Hemorrhoids aroused enough dread in the Middle Ages to be assigned a patron saint. And the condition — also known as St. Fiacre’s curse — has been among the top health concerns trending on Google. Here’s what the latest research says about preventing and treating hemorrhoids.

What are they?

Hemorrhoids are clumps of swollen veins in the anal canal or just outside the anus. The cause is unknown, but the problem starts with compromised blood flow, inflammation and tissue breakdown in the anal cushions, the pads of thickened tissue that surround and support the anal canal. Straining during bowel movements can worsen symptoms. Pregnancy, childbirth and being middle-aged increase the risk of getting hemorrhoids.

Internal hemorrhoids are usually painless but can cause bleeding during bowel movements. They can balloon so much that they prolapse — or protrude — out of the anus and can weaken the seal of the sphincter muscle, allowing mucus and feces to leak onto the surrounding skin and cause itching and burning. External hemorrhoids, located outside the sphincter, near sensitive nerve endings, sometimes develop a clot. Those thrombosed hemorrhoids can be felt as a round mass just outside the opening of the anus.

For relief, try fiber supplements containing psyllium, sterculia or unprocessed bran, which can be effective in reducing bleeding, itching, pain and prolapse. Warm water, in a tub or a sitz bath, may help reduce itching or pain.

The best long-term fix is to avoid constipation and the need to strain during bowel movements. You can do that by exercising regularly and eating more fiber, preferably from vegetables, fruit, legumes and whole grains. Spending less time sitting on the toilet may also limit pressure on the anal cushions.

None of the over-the-counter ointments or creams for hemorrhoids have proved to be very effective in clinical trials. They might relieve superficial itching and irritation, but they don’t shrink hemorrhoids or stop them from bleeding or prolapsing. Don’t use topical numbing agents or steroid creams for more than a week, since longer use can sensitize skin and worsen irritation.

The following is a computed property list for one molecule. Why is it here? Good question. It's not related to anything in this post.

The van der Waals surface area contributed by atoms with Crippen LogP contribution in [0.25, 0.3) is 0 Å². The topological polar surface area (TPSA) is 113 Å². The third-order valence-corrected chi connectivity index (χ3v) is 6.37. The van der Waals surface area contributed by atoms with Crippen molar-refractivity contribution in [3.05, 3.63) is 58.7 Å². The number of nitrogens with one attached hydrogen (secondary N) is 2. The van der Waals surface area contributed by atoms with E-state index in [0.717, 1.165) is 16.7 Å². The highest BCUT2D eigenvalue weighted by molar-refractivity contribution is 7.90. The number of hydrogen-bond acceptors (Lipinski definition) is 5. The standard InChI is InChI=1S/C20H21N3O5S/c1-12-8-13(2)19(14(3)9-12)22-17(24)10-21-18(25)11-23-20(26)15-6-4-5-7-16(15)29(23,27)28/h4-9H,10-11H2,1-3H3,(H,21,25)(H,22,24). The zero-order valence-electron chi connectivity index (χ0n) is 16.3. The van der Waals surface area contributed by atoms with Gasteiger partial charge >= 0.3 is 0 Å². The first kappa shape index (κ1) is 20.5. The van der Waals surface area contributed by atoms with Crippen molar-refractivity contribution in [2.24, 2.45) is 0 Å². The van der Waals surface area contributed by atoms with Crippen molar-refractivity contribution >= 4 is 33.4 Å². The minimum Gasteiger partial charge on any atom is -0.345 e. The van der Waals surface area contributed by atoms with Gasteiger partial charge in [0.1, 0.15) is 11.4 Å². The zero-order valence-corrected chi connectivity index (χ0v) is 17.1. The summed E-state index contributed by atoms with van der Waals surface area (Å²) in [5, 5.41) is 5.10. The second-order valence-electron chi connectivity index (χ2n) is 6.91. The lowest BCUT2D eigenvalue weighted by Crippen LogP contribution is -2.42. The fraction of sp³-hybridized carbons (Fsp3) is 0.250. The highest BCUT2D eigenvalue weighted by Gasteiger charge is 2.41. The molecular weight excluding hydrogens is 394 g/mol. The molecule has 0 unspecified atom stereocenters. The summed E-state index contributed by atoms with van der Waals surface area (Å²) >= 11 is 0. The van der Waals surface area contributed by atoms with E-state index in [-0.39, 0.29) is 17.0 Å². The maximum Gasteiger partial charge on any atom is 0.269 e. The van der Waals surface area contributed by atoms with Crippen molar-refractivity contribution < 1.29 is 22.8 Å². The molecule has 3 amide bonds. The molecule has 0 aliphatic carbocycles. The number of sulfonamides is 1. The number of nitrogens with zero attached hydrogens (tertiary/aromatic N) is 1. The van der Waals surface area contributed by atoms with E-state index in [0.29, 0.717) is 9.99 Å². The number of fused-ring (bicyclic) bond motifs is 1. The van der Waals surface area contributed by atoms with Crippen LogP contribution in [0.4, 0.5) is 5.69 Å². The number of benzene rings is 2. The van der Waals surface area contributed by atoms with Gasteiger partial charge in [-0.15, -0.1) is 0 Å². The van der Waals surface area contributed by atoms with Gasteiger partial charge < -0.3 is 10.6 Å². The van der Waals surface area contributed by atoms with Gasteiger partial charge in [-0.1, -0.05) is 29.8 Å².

When to call a doctor

If self-help measures don’t bring relief within two weeks, you should consult a doctor. Beyond hemorrhoids, the problem could be an abscess, fissure, viral infection or something even more serious. Explain your symptoms and health history to the doctor, who might do a digital rectal examination and use a scope to see inside the anus. If there’s bleeding, you’re age 50 or older and you’ve never been screened for colorectal cancer, ask the doctor about having a colonoscopy to rule out cancer or inflammatory bowel disease.

Pain from a thrombosed hemorrhoid can seem unbearable, but it might lessen within a week or so. A doctor can relieve severe pain by releasing the clot during an in-office procedure using local anesthesia.

Another safe and effective treatment for prolapsed hemorrhoids uses rubber bands to cut off circulation, causing swollen tissue to shrivel and fall off. Banding, an in-office treatment, succeeds in 80 percent of cases, and people who have the procedure frequently recover with less pain and fewer complications than those who have surgery.

Surgical options

“Surgery is best reserved for patients with long-standing, severe disease that’s not getting better,” says Daniel O. Herzig, a colon and rectal surgeon and an associate professor at Oregon Health & Science University in Portland. Here are some options:

●Traditional hemorrhoidectomy is the most effective choice with the lowest rate of recurrence. It can be safely done as an ambulatory procedure, but recovery can be painful. People usually need two to three weeks of rest before resuming activities.

●Stapling is a less painful procedure with a faster recovery, but it has lost favor with some surgeons because of the greater risk of severe complications, such as rectal perforation, peritonitis (a serious infection of the abdominal lining) and even death.

●Doppler-guided hemorrhoidal artery ligation, a new technique, finds arteries that are feeding the hemorrhoids and stitches them closed, cutting off blood flow to those distended veins. It’s a less invasive procedure but might not work for severe prolapsed hemorrhoids. Its long-term efficacy isn’t clear, and it’s not yet widely available in the United States.

Copyright 2013. Consumers Union of United States Inc.

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